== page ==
Let Them Thrive: Quality Care for the Smallest

Every Preemie–SCALE is proud to partner with the global community and country partners to strengthen efforts to improve preterm birth outcomes, particularly in low-resource settings. World Prematurity Day 2017 highlights the importance of quality care for the smallest, recognizing that preterm babies are particularly vulnerable to death and disability.

In fact, complications related to preterm birth are the number-one cause of mortality among children under 5 globally. If the global community and national governments are serious in their quest to meet Sustainable Development Goal 3: Ensure healthy lives and promote wellbeing for all at all ages, heightened attention must be given to the safe and effective care of preterm newborns (those born before 37 weeks gestation) to ensure that they survive and thrive.

While the majority of early babies can survive with essential newborn care, including warmth, breastfeeding support, and basic care for infections and breathing difficulties, others will need more advanced inpatient care and supportive care over time. Every Preemie–SCALE is working with partners to ensure that inpatient care for small and sick newborns is safe and effective.

Working with global experts, the project recently released Do No Harm Technical Briefs on oxygen use, thermal management, infection prevention, and human milk feeding. These briefs can be used by policymakers, healthcare managers, and healthcare providers to strengthen the quality of inpatient care for the smallest.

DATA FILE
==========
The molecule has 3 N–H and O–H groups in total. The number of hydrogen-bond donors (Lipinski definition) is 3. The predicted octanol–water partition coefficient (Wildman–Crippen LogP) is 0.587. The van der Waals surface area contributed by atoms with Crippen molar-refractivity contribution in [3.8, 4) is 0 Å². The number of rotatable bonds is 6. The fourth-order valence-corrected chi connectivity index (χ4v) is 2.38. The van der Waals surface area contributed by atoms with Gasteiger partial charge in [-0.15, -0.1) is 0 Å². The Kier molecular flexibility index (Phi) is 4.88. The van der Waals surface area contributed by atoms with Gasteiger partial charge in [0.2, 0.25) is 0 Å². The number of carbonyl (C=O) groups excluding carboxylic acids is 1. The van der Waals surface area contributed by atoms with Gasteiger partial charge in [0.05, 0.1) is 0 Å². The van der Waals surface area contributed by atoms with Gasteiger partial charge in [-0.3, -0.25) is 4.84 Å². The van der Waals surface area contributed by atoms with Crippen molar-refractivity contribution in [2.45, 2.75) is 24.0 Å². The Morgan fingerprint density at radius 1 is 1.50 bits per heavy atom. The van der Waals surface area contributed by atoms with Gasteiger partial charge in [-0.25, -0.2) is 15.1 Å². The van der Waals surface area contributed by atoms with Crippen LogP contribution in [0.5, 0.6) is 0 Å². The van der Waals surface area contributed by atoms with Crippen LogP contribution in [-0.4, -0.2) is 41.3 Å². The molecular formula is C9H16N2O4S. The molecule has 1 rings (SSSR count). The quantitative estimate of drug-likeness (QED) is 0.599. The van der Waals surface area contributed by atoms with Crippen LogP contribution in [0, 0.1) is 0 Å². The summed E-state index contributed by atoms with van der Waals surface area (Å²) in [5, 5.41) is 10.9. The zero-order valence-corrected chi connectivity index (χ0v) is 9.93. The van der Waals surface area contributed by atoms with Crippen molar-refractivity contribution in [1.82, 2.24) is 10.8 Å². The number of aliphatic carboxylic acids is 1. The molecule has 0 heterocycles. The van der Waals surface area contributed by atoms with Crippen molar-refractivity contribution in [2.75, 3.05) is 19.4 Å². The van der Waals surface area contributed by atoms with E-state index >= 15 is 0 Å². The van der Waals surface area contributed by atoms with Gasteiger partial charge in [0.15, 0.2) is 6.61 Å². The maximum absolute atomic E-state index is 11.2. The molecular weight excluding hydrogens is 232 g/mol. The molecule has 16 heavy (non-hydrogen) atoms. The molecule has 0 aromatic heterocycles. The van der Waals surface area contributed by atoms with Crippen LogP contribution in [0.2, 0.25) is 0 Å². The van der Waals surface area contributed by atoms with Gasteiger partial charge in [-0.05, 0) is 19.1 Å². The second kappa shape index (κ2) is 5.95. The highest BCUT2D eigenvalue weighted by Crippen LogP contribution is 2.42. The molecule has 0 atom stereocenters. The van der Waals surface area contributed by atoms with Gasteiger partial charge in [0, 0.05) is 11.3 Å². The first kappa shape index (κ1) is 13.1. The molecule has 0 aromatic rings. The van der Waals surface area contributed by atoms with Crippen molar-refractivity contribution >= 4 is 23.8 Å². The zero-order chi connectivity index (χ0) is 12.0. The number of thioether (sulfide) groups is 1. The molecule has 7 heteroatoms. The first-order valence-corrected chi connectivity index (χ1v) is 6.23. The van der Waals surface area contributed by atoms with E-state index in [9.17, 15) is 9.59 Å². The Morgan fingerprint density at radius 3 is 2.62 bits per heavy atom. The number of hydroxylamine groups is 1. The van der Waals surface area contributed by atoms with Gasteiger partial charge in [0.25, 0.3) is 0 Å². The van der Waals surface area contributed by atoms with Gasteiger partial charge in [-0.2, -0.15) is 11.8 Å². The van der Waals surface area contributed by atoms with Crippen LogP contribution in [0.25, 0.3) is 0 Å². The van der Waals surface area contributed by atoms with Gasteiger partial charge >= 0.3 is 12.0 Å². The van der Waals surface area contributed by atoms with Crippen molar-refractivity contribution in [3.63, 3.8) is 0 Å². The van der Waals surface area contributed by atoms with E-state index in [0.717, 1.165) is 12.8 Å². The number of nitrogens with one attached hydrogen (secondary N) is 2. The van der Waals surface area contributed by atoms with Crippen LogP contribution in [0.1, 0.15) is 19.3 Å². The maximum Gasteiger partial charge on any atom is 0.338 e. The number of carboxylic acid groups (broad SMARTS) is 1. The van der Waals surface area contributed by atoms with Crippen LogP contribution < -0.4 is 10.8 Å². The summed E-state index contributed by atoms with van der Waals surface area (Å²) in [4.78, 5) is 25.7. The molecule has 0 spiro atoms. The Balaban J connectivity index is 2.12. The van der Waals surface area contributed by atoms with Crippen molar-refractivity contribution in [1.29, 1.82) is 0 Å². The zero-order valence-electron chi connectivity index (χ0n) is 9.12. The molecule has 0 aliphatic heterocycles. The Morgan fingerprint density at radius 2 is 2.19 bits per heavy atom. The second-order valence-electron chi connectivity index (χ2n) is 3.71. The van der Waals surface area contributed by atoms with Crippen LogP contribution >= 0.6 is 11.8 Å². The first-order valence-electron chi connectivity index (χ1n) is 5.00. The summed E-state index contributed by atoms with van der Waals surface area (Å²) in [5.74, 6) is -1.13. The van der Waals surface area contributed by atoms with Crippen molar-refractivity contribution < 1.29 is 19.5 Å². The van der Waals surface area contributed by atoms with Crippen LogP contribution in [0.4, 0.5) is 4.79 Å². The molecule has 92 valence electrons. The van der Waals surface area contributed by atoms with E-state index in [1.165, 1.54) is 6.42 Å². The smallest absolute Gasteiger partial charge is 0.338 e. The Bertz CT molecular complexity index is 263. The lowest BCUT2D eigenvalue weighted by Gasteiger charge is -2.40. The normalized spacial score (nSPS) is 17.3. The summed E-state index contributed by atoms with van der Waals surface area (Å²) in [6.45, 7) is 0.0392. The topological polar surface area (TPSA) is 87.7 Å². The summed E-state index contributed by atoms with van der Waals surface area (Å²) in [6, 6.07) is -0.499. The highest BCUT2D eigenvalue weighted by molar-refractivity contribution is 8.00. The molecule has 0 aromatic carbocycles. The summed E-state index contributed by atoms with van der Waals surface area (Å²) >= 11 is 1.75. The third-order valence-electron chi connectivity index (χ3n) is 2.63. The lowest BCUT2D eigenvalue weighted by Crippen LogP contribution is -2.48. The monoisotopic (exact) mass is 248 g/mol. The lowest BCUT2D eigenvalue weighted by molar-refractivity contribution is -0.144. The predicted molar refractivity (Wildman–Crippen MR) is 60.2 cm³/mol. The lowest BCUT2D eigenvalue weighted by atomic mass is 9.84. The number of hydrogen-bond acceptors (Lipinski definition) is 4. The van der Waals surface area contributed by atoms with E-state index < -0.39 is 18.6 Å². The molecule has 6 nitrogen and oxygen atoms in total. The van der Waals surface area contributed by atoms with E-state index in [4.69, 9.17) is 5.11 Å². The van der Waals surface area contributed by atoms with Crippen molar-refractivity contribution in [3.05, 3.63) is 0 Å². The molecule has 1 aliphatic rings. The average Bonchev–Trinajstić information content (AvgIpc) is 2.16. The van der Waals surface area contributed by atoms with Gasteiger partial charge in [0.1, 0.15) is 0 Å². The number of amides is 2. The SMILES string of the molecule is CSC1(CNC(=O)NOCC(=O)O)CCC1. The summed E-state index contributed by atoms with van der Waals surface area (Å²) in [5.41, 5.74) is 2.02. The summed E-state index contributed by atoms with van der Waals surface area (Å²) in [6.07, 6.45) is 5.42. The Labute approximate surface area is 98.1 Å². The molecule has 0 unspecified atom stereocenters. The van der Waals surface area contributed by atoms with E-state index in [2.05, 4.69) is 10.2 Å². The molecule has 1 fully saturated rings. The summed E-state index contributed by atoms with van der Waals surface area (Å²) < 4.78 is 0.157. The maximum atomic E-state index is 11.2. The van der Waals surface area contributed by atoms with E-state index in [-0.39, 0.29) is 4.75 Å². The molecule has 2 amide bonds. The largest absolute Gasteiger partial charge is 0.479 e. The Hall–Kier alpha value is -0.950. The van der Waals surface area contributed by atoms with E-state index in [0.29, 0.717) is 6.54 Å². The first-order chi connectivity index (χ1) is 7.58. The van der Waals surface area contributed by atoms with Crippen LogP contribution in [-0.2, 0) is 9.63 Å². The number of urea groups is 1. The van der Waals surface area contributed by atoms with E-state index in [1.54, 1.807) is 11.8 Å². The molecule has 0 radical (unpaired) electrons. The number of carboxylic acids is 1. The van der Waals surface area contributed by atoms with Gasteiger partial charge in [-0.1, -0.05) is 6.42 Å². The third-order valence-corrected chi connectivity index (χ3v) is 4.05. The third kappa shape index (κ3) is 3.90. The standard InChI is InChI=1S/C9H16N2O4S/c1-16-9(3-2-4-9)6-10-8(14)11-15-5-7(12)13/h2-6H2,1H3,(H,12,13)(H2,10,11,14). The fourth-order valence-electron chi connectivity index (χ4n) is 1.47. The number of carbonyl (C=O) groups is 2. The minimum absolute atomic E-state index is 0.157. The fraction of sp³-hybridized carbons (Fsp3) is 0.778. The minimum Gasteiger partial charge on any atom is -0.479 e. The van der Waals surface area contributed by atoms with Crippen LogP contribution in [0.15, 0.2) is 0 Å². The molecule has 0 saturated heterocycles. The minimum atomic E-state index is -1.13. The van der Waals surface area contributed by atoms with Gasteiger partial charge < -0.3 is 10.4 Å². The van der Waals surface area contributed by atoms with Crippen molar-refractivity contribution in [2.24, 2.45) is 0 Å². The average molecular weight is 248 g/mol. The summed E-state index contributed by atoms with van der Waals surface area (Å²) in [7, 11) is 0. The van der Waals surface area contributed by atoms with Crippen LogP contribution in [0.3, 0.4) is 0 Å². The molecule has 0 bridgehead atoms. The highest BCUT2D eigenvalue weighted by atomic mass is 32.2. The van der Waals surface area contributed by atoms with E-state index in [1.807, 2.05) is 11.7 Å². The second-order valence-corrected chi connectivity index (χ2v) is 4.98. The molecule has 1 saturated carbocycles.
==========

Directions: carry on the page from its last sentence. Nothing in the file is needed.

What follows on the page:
Wrapping our early or small newborns in a safe and supportive care environment is essential if we are to realize further gains in newborn and child health. The care environment needs to promote the mother-baby pair and actively seek out ways to ensure mothers and other caretakers have access to their newborn throughout their inpatient stay. Parents need to be consulted regarding the care their baby is receiving and any treatment options. And providers need to be diligent in their efforts to create an environment that minimizes disruption and potential harm to the newborn.

Actively engaging parents in the care of their newborn during the inpatient stay will empower them to care for the baby once home and will influence their willingness to return for critical follow-up care. Moreover, parents of preterm babies who survive can become our best community advocates sharing messages that early and small babies are as valuable as other babies and that with the proper care, these babies can survive and thrive.

About the Author

Judith Robb-McCord is senior director of Every Preemie—SCALE, a USAID-funded project implemented by Project Concern International, the Global Alliance to Prevent Prematurity and Stillbirth and the American College of Nurse-Midwives. The project is designed to catalyze commitment and action for the management of preterm birth and low birthweight in USAID’s 24 priority maternal and child health countries, predominantly in Africa and SE Asia.

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